So you wrote a story, Now what? : I want to publish a picture book

I often get approached by people (in person, via email, in passing) who have this story they've written or verbally told to their children a thousand times. More often than not, they believe it would make a great children's story. That may very well be. However, few people realize the sheer work involved in making a picture book. This post will direct you today to an AMAZING resource.

Rick Walton signing at "Writing and Illustrating for Young Readers" June 2009
My friend and author Rick Walton, has published over 90 books and is who we in the children's book community of Utah call "The Godfather." He has had a hand in helping nearly every published author or illustrator in this state and beyond. He is full of creativity and knowledge and generosity. He currently teaches courses at a local university including Children's Book Writing.

Okay, so when I mentioned he is generous, you don't know HOW generous. He has posted his entire course from how to write, how to get published, to how to market your book online for free. Check it out if you are interested.

And be sure to thank Rick in your first book.

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A little Gift for you- September Free Printable Calendar

See how to use this free printable HERE

Here is September's free printable 4x6 calendar card for you. Enjoy!

for personal use only

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Back to Work

Now that summer is over and my kids are back in school (except for my busy toddler), I need to spend more time in the studio. I always think I'll get so much done during the summer, but seem to get too involved in family time and life. It's not bad, just a bit non-productive for my career. But I really think we all need to remember how important leading a well-rounded life is. So remember, take time with family, take time to be healthy, take time to enjoy, and then take time to express.

I started this book idea in the spring and I'm ready to finish it up. I'm giving myself 2 weeks. There...I've put it out there. Hold me to it. 2 weeks from now I should be able to say to you guys, I finished it. It's a book about a little boy who collects things (with his grandma) until one day... (well I can't tell you that).

Here are a few samples...

After the title and dedication page, the book begins with the words,
"Calvin collected." Then...

I do have much more finished. But I'll show you more in two weeks and maybe even along the way.

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More Non-Illustration Art: Cakes

Another form of art I love to do for my kids (and for other people if I had time) is cake baking/decorating. I've posted about the xbox cake I made a while back and last summer I made a movie themed cake. Earlier this year my daughter wanted a Jungle Themed cake and party and my son had "popcorn" cupcakes. This summer I made my toddler a "Digger Cake" complete with "dirt and rocks" (cookies and fondant and mint chocolate chips ground for grass. He LOVED it. It was adorable to watch him actually use the diggers to get at the cake after blowing out candles.

Construction "Digger" Cake...all edible except for the trucks.

Jungle cake...All edible except for the animals.

Made cupcake paper wraps, frosted the cupcakes, coated plain popcorn in white chocolate and placed on top.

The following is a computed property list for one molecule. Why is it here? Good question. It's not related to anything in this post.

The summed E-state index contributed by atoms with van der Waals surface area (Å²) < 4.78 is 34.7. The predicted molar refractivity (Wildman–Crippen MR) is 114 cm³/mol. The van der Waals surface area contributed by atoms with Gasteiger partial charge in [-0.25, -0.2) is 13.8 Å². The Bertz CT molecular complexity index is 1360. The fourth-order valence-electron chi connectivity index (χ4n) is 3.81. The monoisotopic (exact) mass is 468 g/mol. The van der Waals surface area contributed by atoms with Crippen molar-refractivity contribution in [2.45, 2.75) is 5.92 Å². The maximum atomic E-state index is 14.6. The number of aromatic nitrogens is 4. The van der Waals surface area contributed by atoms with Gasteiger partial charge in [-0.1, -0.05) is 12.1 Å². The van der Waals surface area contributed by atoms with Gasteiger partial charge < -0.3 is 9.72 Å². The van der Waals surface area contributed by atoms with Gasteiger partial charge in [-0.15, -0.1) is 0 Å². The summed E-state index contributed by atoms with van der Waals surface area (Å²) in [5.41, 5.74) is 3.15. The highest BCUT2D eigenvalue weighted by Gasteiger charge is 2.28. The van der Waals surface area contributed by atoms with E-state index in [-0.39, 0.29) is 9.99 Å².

So art does come in all forms. I'm glad I get to dabble in all of it.

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Summer Projects

So being an artist isn't always about illustrating books for me. As a mom and a homeowner, I LOVE decorating and designing rooms. I have many grand plans for rooms in my house and I have to keep telling myself, "One at a time."

Well, this summer I didn't listen to myself so well. I did FOUR at a time. It all stemmed from the fact that my teenage son wanted his own room. He was still sharing with a younger brother. So, my husband graciously gave up his office in the basement for our son (what a great dad!). But then, because of the age of the other kids left upstairs and positioning of the rooms, I decided to rearrange and move all of them. So one room turned into 4 (one for each of my kids). I mostly used items and decor and paint I already had. In the end I only purchased 1 gallon of paint, 2 sets of bedding, 4 magnet boards, 2 sets of vinyl decals, 4 storage boxes, shelving, 1 lantern, 1 leaf canopy and 1 curtain panel. Not bad for 4 bedroom makeovers.

Sorry I don't have the before pics. I'll give a brief description of each room's prior state.

Room #1 for teenage son- Small space made cool and functional. (by the way, we love orange and green around here as you'll notice later on)
This room just had blank white walls and the metal shelves on one end. We moved one shelf to make one side into a desk/shelf for my son. Now I just need to get a metal or acrylic sheet to lay on that shelf for a smooth writing surface. I installed ikea shelves/organizers in the closet, painted stripes on one wall and used magnet boards mounted to the wall as a headboard. The clock, the magnet boards, the bedding and the metal shelving is all from Ikea.

Room #2- for preteen son - a lego enthusiast
This room used to be a deep steel blue and had a travel theme (map on the wall, planes & boat pics, suitcase side table). It's actually very similar in style to the room he moved from which he was sharing with his brother (the big room).  It took an extra coat of white paint to cover all that blue though. I used idea expedit shelving (2 of them) as a bedframe with storage boxes underneath and painted and laid a piece of plywood on top as a bunk board instead of a box spring. I actually had 2 like this in their old room but since his brother moved out, we used the shelves that were under his bed, turned them on end and made them tall shelving. Now he has space for all his legos. I have to say, I love Ikea!

Room #3 - for the only girl in the family
This room used to look a lot like room #2 does now but with 2 beds in it (similar paint job etc.) But our little girl LOVES turquoise and black and had a grand time picking out the bedding from Ikea. I bought the paint, the bird decals from, 4 black storage boxes and the black lantern for this room. I painted the blue wall and the blue branches and used decals for the birds and birdcage. We hung a black lantern with a bluebird and blue butterfly in it up in the corner. This was a fun room for me...I could live in it.